The Great Red Spot of Jupiter is a storm that has raged for hundreds of years. It was first observed by Gian Domenico Cassini in 1665, and except for a period between 1713 to 1830, it has been observed continuously ever since. Even if Cassini’s storm is not the one we see today, the current red spot has been around for nearly two centuries. While great storms appear now and then on Saturn and other gas planets, they don’t have the staying power of Jupiter’s great storm. Or so we thought.
Jupiter’s spot is prominent because of its deep red coloring, which stands out against the planet’s pale coloring in visible light. We still don’t know the origin of its coloring, but we know the storm draws molecules up from deep in Jupiter’s atmosphere. Ultraviolet light interacting with these molecules could create reddish-brown tholins, such as we see within Titan’s atmosphere. Without its high-contrast appearance, we might not have discovered the red spot until more modern times.
Saturn also has great storms from time to time. The most recent appearance was during the Cassini–Huygens mission when a trail of white pierced Saturn’s atmosphere and was dubbed the Great White Spot. A similar spot was observed by the Hubble Space Telescope in 1994. Observations of white storms on Saturn have been recorded as far back as 1876. They were thought to be separate storms since they were observed at different latitudes. Storms appear every 20-30 years, and each storm lasts only a few years. But a new study published in Science Advances finds these storms last much longer than that.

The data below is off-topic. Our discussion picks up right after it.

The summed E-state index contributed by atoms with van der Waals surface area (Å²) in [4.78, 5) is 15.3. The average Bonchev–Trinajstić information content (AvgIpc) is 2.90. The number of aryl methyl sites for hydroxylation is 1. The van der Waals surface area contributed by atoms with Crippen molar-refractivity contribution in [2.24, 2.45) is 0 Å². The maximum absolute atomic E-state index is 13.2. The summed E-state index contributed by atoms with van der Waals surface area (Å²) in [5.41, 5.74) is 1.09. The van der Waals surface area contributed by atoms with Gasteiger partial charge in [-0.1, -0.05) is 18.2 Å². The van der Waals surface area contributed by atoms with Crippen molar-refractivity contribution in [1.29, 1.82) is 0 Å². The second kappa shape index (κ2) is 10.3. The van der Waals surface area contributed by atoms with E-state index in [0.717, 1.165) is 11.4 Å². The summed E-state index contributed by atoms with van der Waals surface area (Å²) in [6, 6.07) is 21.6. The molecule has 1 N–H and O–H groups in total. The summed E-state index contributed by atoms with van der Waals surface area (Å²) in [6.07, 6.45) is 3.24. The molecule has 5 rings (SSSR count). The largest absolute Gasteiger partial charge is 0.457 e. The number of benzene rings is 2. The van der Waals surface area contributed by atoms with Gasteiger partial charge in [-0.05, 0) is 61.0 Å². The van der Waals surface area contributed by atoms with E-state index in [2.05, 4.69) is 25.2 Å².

Rather than observing Saturn in the visible spectrum, the team looked at radio observations captured by the Very Large Array. The upper atmosphere of Saturn is largely transparent to radio light, so it allows astronomers to see much deeper into Saturn’s atmosphere. The team found disruptions in deep layers of Saturn’s atmosphere, specifically through the abundance of ammonia, which is a key component of the Great White Spots. These disruptions occur at latitudes correlating with the appearance of past storms. This means Saturn’s periodic great storms stir the planet’s atmosphere for decades. The team even discovered a disruption band that doesn’t match known observations and is likely from a storm pre-dating the 1876 one. It seems the remnants of Saturn’s storms can linger for centuries.
Further observations will likely reveal clues about how these storms arise on Saturn. The next great storm could appear in a few years, and with radio astronomy, we should be able to observe how the deep layers of Saturn give rise to storms on the planet’s surface.
Reference: Li, Cheng, et al. “Long-lasting, deep effect of Saturn’s Giant Storms.” Science Advances 9.32 (2023): eadg9419.